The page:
Line graph compares the yield of the 10-year U.S. Treasury Note with the Bloomberg U.S. Aggregate Bond Index duration.
Left Y-axis: Yield (%), right Y-axis: Duration (in years); X-axis: 1989-2022
During this period the 10-year U.S. Treasury yield had declined from nearly 9% in January 1989 to about 3.8% at the end of September 2022. At the same time, duration has increased from just over 4.5 years in January 1989 to about 6.2 years at the end of Q3 2022.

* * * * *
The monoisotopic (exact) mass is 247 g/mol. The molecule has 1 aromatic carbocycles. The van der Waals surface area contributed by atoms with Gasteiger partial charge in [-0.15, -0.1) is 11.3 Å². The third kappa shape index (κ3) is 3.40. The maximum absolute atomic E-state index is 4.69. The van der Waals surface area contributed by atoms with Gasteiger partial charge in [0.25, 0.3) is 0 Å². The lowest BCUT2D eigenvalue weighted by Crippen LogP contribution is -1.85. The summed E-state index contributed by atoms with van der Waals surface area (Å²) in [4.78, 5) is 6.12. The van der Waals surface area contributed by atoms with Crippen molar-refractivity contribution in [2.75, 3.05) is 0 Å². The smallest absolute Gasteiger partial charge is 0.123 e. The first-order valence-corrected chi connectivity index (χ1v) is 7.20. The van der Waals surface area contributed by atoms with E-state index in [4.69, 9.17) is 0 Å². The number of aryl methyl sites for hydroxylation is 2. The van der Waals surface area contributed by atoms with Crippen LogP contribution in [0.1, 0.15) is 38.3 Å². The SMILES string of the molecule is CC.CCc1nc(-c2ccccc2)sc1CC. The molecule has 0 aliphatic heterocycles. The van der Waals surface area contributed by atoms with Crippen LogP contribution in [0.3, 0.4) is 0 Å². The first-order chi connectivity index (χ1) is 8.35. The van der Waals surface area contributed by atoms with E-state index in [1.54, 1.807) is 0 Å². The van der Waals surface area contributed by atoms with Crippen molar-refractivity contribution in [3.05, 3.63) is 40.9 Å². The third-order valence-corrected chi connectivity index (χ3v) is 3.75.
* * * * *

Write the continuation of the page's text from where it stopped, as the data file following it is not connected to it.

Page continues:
Sources: Bloomberg and Wells Fargo Investment Institute. Monthly data from January 1, 1989 to September 30, 2022. Yields represent past performance and fluctuate with market conditions. Current yields may be higher or lower than those quoted above. Past performance is no guarantee of future results. Duration is a measure of interest rate sensitivity.
- The overall low-rate environment of the prior decade not only encouraged companies to issue longer-dated maturities, but also naturally increased the duration (interest rate sensitivity) of new-issue securities.
- A higher duration makes bond prices more sensitive to changes in interest rates. Hence, rising long-term rates pose a more significant impact to fixed-income investors.